Inside Sachsenhause: (from left to right) The tall structure is the memorial the Soviets put up after the war (who is remembered and how is very interesting). The guard towers are the three buildings along the wall. On the grass, there are gravel rectangles which are the foundations of the housing barracks where the prisoners of the camp lived (those buildings were torn down).

Not sure there’s anything I wish to go over here. I’m actually rather hesitant to share pictures but I’m not sure how many people will have the opportunity to visit here in their lifetime. It’s heavy. I spent almost 5 hours at the camp and by about the 4th hour I was emotionally done and sped through the last five stops on the map. The audio tour talks about Sachsenhausen under the Nazis and then under the Soviets. The memorial does an excellent job of making sure both are discussed in depth, not just relegating everything that happened after the war to an aside. It was really well done.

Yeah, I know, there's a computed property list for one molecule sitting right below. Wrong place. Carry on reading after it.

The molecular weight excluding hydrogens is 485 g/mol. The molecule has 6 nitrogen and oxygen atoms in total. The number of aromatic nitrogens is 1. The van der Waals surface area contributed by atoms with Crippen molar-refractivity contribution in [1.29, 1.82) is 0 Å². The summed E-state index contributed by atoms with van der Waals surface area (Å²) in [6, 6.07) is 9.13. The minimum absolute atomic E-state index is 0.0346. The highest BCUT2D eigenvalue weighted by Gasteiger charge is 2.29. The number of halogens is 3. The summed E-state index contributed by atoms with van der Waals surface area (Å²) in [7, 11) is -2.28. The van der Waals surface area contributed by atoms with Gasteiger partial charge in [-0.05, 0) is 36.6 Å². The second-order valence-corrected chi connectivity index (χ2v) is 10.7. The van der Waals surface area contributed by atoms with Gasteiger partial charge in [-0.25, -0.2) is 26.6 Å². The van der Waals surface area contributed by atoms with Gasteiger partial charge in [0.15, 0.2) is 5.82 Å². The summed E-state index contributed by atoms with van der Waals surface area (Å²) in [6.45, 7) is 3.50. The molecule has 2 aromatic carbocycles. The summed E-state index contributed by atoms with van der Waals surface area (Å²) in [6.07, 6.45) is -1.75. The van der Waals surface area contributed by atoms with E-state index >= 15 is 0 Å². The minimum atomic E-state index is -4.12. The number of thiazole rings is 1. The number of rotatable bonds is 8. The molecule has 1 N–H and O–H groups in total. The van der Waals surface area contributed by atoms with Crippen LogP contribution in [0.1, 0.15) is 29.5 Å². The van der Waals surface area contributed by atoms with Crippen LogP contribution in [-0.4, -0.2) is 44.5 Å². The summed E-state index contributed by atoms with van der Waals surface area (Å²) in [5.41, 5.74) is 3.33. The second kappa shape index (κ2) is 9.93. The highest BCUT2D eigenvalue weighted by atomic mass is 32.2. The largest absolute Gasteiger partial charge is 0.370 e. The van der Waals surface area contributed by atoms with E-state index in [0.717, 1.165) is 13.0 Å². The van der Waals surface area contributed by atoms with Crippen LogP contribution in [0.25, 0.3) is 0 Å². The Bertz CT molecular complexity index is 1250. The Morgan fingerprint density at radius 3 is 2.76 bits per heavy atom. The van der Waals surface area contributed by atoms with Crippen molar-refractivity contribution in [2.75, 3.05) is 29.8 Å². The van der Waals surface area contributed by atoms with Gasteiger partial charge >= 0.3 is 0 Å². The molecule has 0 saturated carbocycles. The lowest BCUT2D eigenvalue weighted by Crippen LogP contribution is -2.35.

The memorial does a lot of individualizing. In addition to talking about the horrors as a whole, there is a lot of time spent introducing you to individuals and their stories: who they were, why they were brough to Sachsenhausen and what happened to them after the war.

Observation: I had a couple of cringe moments when I saw people having their pictures taken in front of different parts of the camp. Nothing as outlandish as some of the ‘Auschwitz selfies’ but still, I can’t help but think it’s in bad taste to have your picture taken in front of a mass grave or in a pit that was used for executions. Words fail.

This is terribly dark so I wanted to make sure I added one bit of levity. I’m well aware of Germany’s reputation for amazing public transit infrastructure. Therefore I was a bit taken aback at this mess trying to get to Oranienburg on the S Bahn. Looks more like amateur hour on NJ Transit.

I really have no idea what I was supposed to take away from this except the clear knowledge that my train wasn’t going where I wanted it to go.

One comment

  1. Love you kid. Have a great time and what a great narrative. Keep the updates coming. Can’t wait for an update. Love Dad